Flash Fiction Writing Prompt: Night

2S8A9289 valley of fire state park flash fiction prompt copyright KS Brooks
Photo copyright K. S. Brooks. Do not use without attribution.

Use the photograph above as the inspiration for your flash fiction story. Write whatever comes to mind (no sexual, political, or religious stories, jokes, or commentary, please) and after you PROOFREAD it, submit it as your entry in the comments section below.

Welcome to the Indies Unlimited Flash Fiction Challenge. In 250 words or less, write a story incorporating the elements in the picture at left. The 250 word limit will be strictly enforced.

Please keep language and subject matter to a PG-13 level.

Use the comment section below to submit your entry. Entries will be accepted until Tuesday at 5:00 PM Pacific Time. No political or religious entries, please. Need help getting started? Read this article on how to write flash fiction.

On Wednesday, we will open voting to the public with an online poll so they may choose the winner. Voting will be open until 5:00 PM Thursday. On Saturday morning, the winner will be recognized as we post the winning entry along with the picture as a feature.

Once a month, the admins will announce the Editors’ Choice winners. Those stories will be featured in an anthology like this one. Best of luck to you all in your writing!

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14 thoughts on “Flash Fiction Writing Prompt: Night”

  1. “Mommy, I’m cold. Why is it still dark? You said it was morning.”

    “Yes, sweetie. It is morning.”

    “Then why is it still dark?”

    I struggled to find a way to explain volcanic winter to my four-year-old. “Remember that TV show we watched about volcanoes?”

    “Sort of. But there’s no volcano here.”

    “No, but the darkness we see is from one that was far away. A big one. It erupted yesterday.”
    She turned a wrinkled, puzzled nose at me. “But why is it cold?”

    “Because the ash from the volcano is not letting the sunshine through.”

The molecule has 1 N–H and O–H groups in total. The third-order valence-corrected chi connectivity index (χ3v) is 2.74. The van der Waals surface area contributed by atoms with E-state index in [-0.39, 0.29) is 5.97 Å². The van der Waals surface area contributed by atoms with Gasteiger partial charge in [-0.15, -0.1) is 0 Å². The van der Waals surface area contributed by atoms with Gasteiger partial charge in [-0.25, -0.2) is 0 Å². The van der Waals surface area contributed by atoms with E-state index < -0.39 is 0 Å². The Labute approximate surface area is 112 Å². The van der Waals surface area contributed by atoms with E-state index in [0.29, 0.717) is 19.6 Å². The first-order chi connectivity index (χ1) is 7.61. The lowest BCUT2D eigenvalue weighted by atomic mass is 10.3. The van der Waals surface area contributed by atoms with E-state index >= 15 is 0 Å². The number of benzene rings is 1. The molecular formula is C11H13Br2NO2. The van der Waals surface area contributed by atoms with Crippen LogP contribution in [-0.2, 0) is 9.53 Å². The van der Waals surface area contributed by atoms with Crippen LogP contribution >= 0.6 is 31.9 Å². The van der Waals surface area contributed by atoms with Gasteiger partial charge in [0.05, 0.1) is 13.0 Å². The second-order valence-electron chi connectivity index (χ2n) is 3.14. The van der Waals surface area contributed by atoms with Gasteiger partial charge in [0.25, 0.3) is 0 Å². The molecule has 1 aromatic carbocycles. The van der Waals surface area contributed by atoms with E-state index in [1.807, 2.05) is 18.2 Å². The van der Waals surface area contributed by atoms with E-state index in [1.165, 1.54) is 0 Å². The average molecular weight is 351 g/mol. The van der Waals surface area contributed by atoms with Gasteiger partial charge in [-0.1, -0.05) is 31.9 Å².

“Oh.” She paused before declaring, “I’m hungry.”

    “I know. I am, too.” The ash had clogged something in our car leaving us stranded in this dark desert. Miles of dry scrub with little hope of rescue. The nearest rest stop was miles away. I hefted the bottle at my side. Almost empty, so no water and no food.

    “I’m tired.”

    “We can’t stop, honey. We have to find a place with food and water.” We trudged on.

    “Where is it? Why aren’t we there yet?”

    I pushed the panic down. “Soon, we’ll be there soon.” Even if we made it to a gas station I knew the respite would be temporary. Starvation loomed. Would we transcend; would it bring out the best in us? Or would we descend into chaos and violence?

    A yellow light approached through the dust. Reprieve – for now.

  2. We had come so far. Days and days of walking had taken their toll. Our blisters had stopped complaining. The searing hunger pains had normalized into rhythmic beats. Each of us was in their own mind, preoccupied with whatever solace they could trick themselves into believing.
    Papa was pale and blotted with moisture. Laboring to breathe, I saw him gasp and stumble to the ground. I rushed to his side and offered up my last sips of water. He had drank it before I realized he’d snatched the canteen. The border agents would be upon us soon, but considering his condition I couldn’t hurry him.
    Through wheezing puffs, he stammered, “H-Help me up. We g-gotta keep mov-moving.” His withered finger pointed at a tiny girl carrying her younger sister. Barely seven years old, her determined grimace shamed our weaknesses. Papa dotted the rag to his forehead and shuffled on.

  3. `Doc` Smallbone slid from the horse and tethered him to the nearest rock. Picking a water bottle from the saddlebag he let the tepid liquid wash away the taste of the gritty brown earth.